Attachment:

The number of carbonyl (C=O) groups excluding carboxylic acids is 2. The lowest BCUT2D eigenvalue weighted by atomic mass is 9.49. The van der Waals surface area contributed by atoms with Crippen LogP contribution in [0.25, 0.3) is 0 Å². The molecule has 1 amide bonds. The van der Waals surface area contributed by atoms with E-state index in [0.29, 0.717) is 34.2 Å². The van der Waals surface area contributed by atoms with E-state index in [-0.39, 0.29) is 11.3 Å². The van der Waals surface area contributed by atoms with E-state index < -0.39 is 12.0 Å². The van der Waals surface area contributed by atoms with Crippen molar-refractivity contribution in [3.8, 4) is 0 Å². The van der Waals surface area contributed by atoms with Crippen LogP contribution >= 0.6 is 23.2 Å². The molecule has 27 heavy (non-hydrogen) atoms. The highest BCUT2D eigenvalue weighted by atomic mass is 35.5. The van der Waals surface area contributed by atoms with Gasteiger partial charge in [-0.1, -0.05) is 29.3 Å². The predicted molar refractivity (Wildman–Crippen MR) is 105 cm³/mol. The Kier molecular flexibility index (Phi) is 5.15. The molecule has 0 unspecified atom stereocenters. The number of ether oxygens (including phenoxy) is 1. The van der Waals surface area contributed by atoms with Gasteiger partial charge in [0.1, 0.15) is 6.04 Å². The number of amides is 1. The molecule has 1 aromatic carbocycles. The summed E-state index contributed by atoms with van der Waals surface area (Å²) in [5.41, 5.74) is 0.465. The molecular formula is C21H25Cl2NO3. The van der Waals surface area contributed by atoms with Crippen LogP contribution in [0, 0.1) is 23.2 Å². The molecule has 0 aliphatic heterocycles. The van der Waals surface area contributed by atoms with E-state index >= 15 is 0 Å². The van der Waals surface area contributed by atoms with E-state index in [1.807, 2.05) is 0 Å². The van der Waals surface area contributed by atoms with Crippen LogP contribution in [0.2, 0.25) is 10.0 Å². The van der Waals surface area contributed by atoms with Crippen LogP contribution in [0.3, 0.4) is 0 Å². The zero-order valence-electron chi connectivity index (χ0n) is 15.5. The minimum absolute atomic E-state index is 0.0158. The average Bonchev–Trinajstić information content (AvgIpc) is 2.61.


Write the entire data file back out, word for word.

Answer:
The number of carbonyl (C=O) groups excluding carboxylic acids is 2. The lowest BCUT2D eigenvalue weighted by atomic mass is 9.49. The van der Waals surface area contributed by atoms with Crippen LogP contribution in [0.25, 0.3) is 0 Å². The molecule has 1 amide bonds. The van der Waals surface area contributed by atoms with E-state index in [0.29, 0.717) is 34.2 Å². The van der Waals surface area contributed by atoms with E-state index in [-0.39, 0.29) is 11.3 Å². The van der Waals surface area contributed by atoms with E-state index < -0.39 is 12.0 Å². The van der Waals surface area contributed by atoms with Crippen molar-refractivity contribution in [3.8, 4) is 0 Å². The van der Waals surface area contributed by atoms with Crippen LogP contribution >= 0.6 is 23.2 Å². The molecule has 27 heavy (non-hydrogen) atoms. The highest BCUT2D eigenvalue weighted by atomic mass is 35.5. The van der Waals surface area contributed by atoms with Gasteiger partial charge in [-0.1, -0.05) is 29.3 Å². The predicted molar refractivity (Wildman–Crippen MR) is 105 cm³/mol. The Kier molecular flexibility index (Phi) is 5.15. The molecule has 0 unspecified atom stereocenters. The number of ether oxygens (including phenoxy) is 1. The van der Waals surface area contributed by atoms with Gasteiger partial charge in [0.1, 0.15) is 6.04 Å². The number of amides is 1. The molecule has 1 aromatic carbocycles. The summed E-state index contributed by atoms with van der Waals surface area (Å²) in [5.41, 5.74) is 0.465. The molecular formula is C21H25Cl2NO3. The van der Waals surface area contributed by atoms with Crippen LogP contribution in [0, 0.1) is 23.2 Å². The molecule has 0 aliphatic heterocycles. The van der Waals surface area contributed by atoms with E-state index >= 15 is 0 Å². The van der Waals surface area contributed by atoms with E-state index in [1.807, 2.05) is 0 Å². The van der Waals surface area contributed by atoms with Crippen LogP contribution in [0.2, 0.25) is 10.0 Å². The van der Waals surface area contributed by atoms with Crippen LogP contribution in [0.3, 0.4) is 0 Å². The zero-order valence-electron chi connectivity index (χ0n) is 15.5. The minimum absolute atomic E-state index is 0.0158. The average Bonchev–Trinajstić information content (AvgIpc) is 2.61.